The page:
It is not easy, nor is it rational, to petition for a willfully tormented world-view. But, it is also impossible to proffer the advantages that the alternative provides. What we actually call into question is that which Dostoevsky has already asked, and that is which type of torment do you prefer? Would you rather struggle with the prevalence of the multitude of voices within yourself, or would you rather struggle to make sense of an increasingly insoluble condition that demands and requires your participation only in a certain form? What seems to be the outcome of Dostoevsky’s thought is that through either trajectory, we come to a similar conclusion, only if followed through to the fullest. This distinction is one that he makes infrequently, but is of the utmost to his argument. One must derive his sense of the world through a fully-formed and fully enacted engagement with his own mentality, as multiple as they may be. But to pretend, to falsify, that a singular mentality offers the best directive, one is left ignoring the multiplicities and complexities of the modern condition that can never be truly understood unless one approaches the multi-polar nature of consciousness.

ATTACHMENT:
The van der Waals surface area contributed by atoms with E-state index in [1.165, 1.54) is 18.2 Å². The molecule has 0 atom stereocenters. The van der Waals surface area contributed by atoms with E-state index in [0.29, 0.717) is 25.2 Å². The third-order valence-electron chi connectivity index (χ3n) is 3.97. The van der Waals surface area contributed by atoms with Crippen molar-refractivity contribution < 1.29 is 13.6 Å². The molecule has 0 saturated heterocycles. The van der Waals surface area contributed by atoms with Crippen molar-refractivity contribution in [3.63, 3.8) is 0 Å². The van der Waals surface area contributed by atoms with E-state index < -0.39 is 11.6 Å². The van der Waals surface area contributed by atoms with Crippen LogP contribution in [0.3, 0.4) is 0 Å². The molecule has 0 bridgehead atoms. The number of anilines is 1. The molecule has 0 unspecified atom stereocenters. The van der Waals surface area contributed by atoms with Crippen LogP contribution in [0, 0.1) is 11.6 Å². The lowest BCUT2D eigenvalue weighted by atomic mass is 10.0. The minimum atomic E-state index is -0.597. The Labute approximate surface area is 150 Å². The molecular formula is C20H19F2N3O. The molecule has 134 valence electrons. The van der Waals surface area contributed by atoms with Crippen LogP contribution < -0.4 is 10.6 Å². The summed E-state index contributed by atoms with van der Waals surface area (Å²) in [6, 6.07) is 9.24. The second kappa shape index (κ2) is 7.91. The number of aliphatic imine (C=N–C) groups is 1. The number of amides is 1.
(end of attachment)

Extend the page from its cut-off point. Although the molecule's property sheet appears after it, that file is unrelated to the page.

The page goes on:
But I’m lying, I don’t believe any of what I’ve just written…